Creating vs Editing: a writer’s challenge

Context switching between writing and editing is often a challenge for me as a writer. When I’m in the creative flow, the words come easily, without hindrance. However, when I shift over to editing mode, to polish the words, the well seems to dry up. The hypercritical internal editor does not seem to be compatible with the internal novelist. I know, I know. It’s a little weird to call them out as separate characters, however, they’re so very different. They feel like different characters in a story.

It seems like the only way to balance the two ways of perceiving is to give them their own stage. For the most part, I am finding it useful to schedule my time month by month – a month of outlining and writing, followed by a month of editing and polishing. When I’ve tried switching between the two on the same day, neither the writing nor the editing seems to be any good. The editor is so very picky.

This is in addition to the more normal challenges of switching between being in work mode for my full-time job and carving out two hours a day to attend to the various aspects of being a writer.

At work, where I manage a team of designers, I context switch all day long. There are meetings, consultations, design work and planning sessions. Sometimes I’m thinking as a front-end web developer, which is very specific about the code and the alignment of every pixel. Sometimes, I find myself staying late at work, where I am already in the mode of looking at the details.

There’s a sweet spot at the beginning of the day, before work begins, when the world is new. That’s the time I find myself writing in my journal. It’s freeform, about the world I find myself in. Occasionally, I’ll finish up writing journal entries, and will find myself writing a scene from a book. During the month of November, when I’m doing the National Novel Writing Month (NaNoWriMo.org – a challenge of 50K words in 30 days), I go into work at least an hour early each day to get the fresh time of day to write. My goal is around 750-1000 words for session one. I do another 750-1000 words in session 2 after dinner. However, during that month I don’t plan to do any editing.

Gradually, I was finding a rhythm, however, life events made it challenging to keep up. I was doing:

  • Early morning free-form writing for two months
  • Late day editing for a month
  • Back to free-form writing for a couple of months

After a six month hiatus, where nothing went according to plan, I am working out what my new writing rhythm looks like. Somewhere in there, I hope to create at least one blog post a week. Blog posts are short enough that those might fit the early morning time slot. Getting an editor (someone other than me) would also be a help. If I’m honest with myself, I like doing the developmental edit, and then the final edit at the end, polishing the commas. All the other steps in the middle are about as exciting as stirring a pot of oatmeal. That’s terrible of me to say, isn’t it? Still, other folks tell me they feel much the same way. One friend says he leaves a piece of work alone for six months after he’s done the first draft, giving it time to settle. That’s not an entirely bad idea, in my humble opinion.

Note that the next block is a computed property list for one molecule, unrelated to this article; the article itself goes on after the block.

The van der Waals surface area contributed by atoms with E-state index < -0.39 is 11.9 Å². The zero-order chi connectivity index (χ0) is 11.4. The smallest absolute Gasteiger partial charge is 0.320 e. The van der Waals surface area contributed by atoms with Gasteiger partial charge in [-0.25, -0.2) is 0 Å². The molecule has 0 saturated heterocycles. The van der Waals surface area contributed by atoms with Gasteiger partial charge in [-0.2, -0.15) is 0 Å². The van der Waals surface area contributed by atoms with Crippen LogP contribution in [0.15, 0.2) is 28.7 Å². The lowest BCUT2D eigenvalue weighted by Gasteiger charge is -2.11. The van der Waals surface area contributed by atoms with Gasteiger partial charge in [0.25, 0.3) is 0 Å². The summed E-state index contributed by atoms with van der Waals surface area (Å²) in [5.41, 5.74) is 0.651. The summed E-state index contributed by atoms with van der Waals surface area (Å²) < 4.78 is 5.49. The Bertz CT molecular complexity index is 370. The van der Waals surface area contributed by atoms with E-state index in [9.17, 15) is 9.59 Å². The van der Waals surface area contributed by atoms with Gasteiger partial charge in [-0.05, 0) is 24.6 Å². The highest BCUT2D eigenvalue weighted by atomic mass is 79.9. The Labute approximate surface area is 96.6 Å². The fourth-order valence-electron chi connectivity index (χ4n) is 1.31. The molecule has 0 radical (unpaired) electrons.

For a while, I’m going to try breaking out of the month-long assignment of time. I’ll try outlining in the evenings and writing first thing in the morning for a week at a time. Then I’ll try a first pass on editing on a weekend afternoon. We’ll see how that rolls along. The advice I’ve read goes like this

  • Write at the same time every day
  • Write in the same place to establish a habit
  • Outline first, even if that’s just 40 sentences
  • Type fast – 60 words a minute becomes 3600 in an hour.
  • Do micro-sprints. Write for 20 or 25 minutes at a time. Many times a day.
  • Write without editing to keep up the pace
  • Edit what you did yesterday, then outline and write for today
  • Carve out at least 2 hours a day to write – 10 hours weekdays / 4 hours each day on weekends
  • Try a transcription app. Temi is great. For a couple dollars, you get quick transcripts from hands-free recordings. Car time is made productive.

What I’ve often said at work is, “There is only one thing, that being the work in the moment”. I need to remind myself to worry less about the task that is out of sight at the present.

I wonder if others have the similar issues in context switching between writing and editing? I’d love to hear tips and tricks others have found to level-up in writing and editing with complete focus on one or the other.

3 thoughts on “Creating vs Editing: a writer’s challenge

  1. I actually found the transition quit easy. The main thing is to forget about the story in a way, especially when ironing out the grammar, chronology or whatever else outwith the story.
    Doing that leaves me free to concentrate on editing 100%, I get in the zone and that lets me do editing without being caught up in too many mind games.

    Like

    • Thanks for sharing your experience. It’s interesting that you mention forgetting about the story. Am about to dive into a book I haven’t looked at in six months. It will be easier to start with an editing pass on this one because I’m not too close to it.

      Like

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